Domus of via Cavour

The so-called domus (house) of Via Cavour was brought to light by chance in 1940, during the construction of metro line B near the intersection with Via di Santa Maria Maggiore. Many aristocratic families built their luxurious homes on the terraced slopes of the Cispius, looking towards the Viminal hill, during the last years of the Republican period and throughout the empire. The structures discovered in the metro tunnel belonged to a rich domus probably built in the last decades of the Republican period. Between AD 120 and 130, in the middle Hadrianic period, it was completely renovated and perhaps divided into several smaller houses. The total size of this residential complex is unclear; unfortunately, only the rooms found inside the metro tunnel are known: three rooms arranged longitudinally on a NE-SW axis, like today’s Via Cavour, converging towards an open space, perhaps a garden, adorned with a large basin with marble decorations. On one side of this row of rooms were the remains of two large halls, heated thanks to the use of suspensurae, pillars that created a cavity beneath the floor, and pierced bricks on the walls: these systems made it possible to heat the rooms by passing hot air through them. They were used both in bath complexes and for the normal heating of domestic rooms, particularly in areas with a cold climate: in the case of this domus these were probably small private baths used by the inhabitants of the house, a luxury not uncommon among the aristocratic families of the time. However, the most exciting finds were the magnificent marble statues that decorated it, now in the Museo della Centrale Montemartini. The statues, in pairs, were positioned on either side of the doors of two contiguous rooms, as if to guide visitors towards the garden. The fame of the models chosen by the Roman artists, all fifth-century BC Greek sculptures, gives us an idea of ​​the extreme elegance and refinement of the owners of this house: in the figure of a satyr at rest we can clearly recognize an original by Praxiteles. The statue of a Roman general is based on a model by Polykleitos; barely covered by a cloak resting on his shoulder, his leather breastplate is propped negligently next to him and his hand, now lost, must have held a sword: whilst the equipment is evidently Roman, the perfect shapes of the sculpted body are inspired by Greek art; the head of the statue, now lost, was very probably a portrait of the owner of the house, who chose to celebrated himself in this way.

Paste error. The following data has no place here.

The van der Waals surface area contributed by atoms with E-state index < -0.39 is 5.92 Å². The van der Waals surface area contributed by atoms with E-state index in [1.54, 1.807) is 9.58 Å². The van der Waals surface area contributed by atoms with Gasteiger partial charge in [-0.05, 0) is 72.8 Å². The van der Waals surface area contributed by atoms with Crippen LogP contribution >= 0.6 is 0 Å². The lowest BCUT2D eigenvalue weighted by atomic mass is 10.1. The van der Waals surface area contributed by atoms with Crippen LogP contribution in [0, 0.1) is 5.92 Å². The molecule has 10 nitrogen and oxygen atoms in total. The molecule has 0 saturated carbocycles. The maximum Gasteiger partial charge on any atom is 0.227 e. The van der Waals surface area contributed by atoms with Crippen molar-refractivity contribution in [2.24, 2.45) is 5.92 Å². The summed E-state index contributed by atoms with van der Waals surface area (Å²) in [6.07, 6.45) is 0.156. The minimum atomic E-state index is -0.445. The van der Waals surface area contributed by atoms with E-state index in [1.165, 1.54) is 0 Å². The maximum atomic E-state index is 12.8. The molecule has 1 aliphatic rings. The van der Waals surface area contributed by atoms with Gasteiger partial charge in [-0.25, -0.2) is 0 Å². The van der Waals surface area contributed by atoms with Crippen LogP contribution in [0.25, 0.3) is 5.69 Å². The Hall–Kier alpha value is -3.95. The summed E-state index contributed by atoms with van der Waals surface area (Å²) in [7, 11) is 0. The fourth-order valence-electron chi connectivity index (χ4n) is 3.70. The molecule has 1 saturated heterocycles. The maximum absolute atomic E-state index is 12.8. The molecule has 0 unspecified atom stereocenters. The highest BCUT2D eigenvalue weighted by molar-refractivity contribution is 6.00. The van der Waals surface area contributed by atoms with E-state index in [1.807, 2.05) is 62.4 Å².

Finally, two statues represent one of the mythical sons of Venus, Pothos, the personification of regret, of the sense of nostalgia felt for a distant lover. Again, the original should be sought in a work by Skopas. The four sculptures date to the Hadrianic period, like the rest of the building; the obvious signs of ancient restoration work indicate that the owners of the house devoted special care to their upkeep. Specifically, the depression for a grapple visible on the neck of the general suggests a replacement of the portrait head, later lost: perhaps the succession of several generations of owners required a continuous update of the images.